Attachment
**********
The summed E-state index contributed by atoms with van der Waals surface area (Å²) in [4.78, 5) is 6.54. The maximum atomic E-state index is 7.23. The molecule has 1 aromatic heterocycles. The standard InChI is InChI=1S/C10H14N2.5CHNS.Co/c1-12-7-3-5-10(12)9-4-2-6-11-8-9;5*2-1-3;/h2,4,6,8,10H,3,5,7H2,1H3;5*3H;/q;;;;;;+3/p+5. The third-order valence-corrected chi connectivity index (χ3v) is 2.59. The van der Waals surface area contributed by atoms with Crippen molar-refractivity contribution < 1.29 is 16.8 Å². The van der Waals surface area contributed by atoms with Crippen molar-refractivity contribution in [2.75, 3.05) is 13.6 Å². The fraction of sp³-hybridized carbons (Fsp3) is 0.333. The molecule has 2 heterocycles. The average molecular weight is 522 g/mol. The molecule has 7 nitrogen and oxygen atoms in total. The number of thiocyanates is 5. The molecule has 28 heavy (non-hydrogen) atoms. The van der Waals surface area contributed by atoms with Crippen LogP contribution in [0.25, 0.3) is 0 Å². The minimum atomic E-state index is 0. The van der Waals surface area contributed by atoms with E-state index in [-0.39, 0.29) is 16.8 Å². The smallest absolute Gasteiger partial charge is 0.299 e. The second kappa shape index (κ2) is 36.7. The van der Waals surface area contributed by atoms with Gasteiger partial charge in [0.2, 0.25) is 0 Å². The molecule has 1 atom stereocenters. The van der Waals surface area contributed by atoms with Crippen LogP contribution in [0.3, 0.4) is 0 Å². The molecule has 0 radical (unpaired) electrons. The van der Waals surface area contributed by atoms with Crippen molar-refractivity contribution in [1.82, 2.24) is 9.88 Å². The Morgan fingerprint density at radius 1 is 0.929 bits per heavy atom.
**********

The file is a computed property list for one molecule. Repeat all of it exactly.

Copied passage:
The summed E-state index contributed by atoms with van der Waals surface area (Å²) in [4.78, 5) is 6.54. The maximum atomic E-state index is 7.23. The molecule has 1 aromatic heterocycles. The standard InChI is InChI=1S/C10H14N2.5CHNS.Co/c1-12-7-3-5-10(12)9-4-2-6-11-8-9;5*2-1-3;/h2,4,6,8,10H,3,5,7H2,1H3;5*3H;/q;;;;;;+3/p+5. The third-order valence-corrected chi connectivity index (χ3v) is 2.59. The van der Waals surface area contributed by atoms with Crippen molar-refractivity contribution < 1.29 is 16.8 Å². The van der Waals surface area contributed by atoms with Crippen molar-refractivity contribution in [2.75, 3.05) is 13.6 Å². The fraction of sp³-hybridized carbons (Fsp3) is 0.333. The molecule has 2 heterocycles. The average molecular weight is 522 g/mol. The molecule has 7 nitrogen and oxygen atoms in total. The number of thiocyanates is 5. The molecule has 28 heavy (non-hydrogen) atoms. The van der Waals surface area contributed by atoms with Crippen LogP contribution in [0.25, 0.3) is 0 Å². The minimum atomic E-state index is 0. The van der Waals surface area contributed by atoms with E-state index in [-0.39, 0.29) is 16.8 Å². The smallest absolute Gasteiger partial charge is 0.299 e. The second kappa shape index (κ2) is 36.7. The van der Waals surface area contributed by atoms with Gasteiger partial charge in [0.2, 0.25) is 0 Å². The molecule has 1 atom stereocenters. The van der Waals surface area contributed by atoms with Crippen LogP contribution in [0.3, 0.4) is 0 Å². The molecule has 0 radical (unpaired) electrons. The van der Waals surface area contributed by atoms with Crippen molar-refractivity contribution in [1.82, 2.24) is 9.88 Å². The Morgan fingerprint density at radius 1 is 0.929 bits per heavy atom.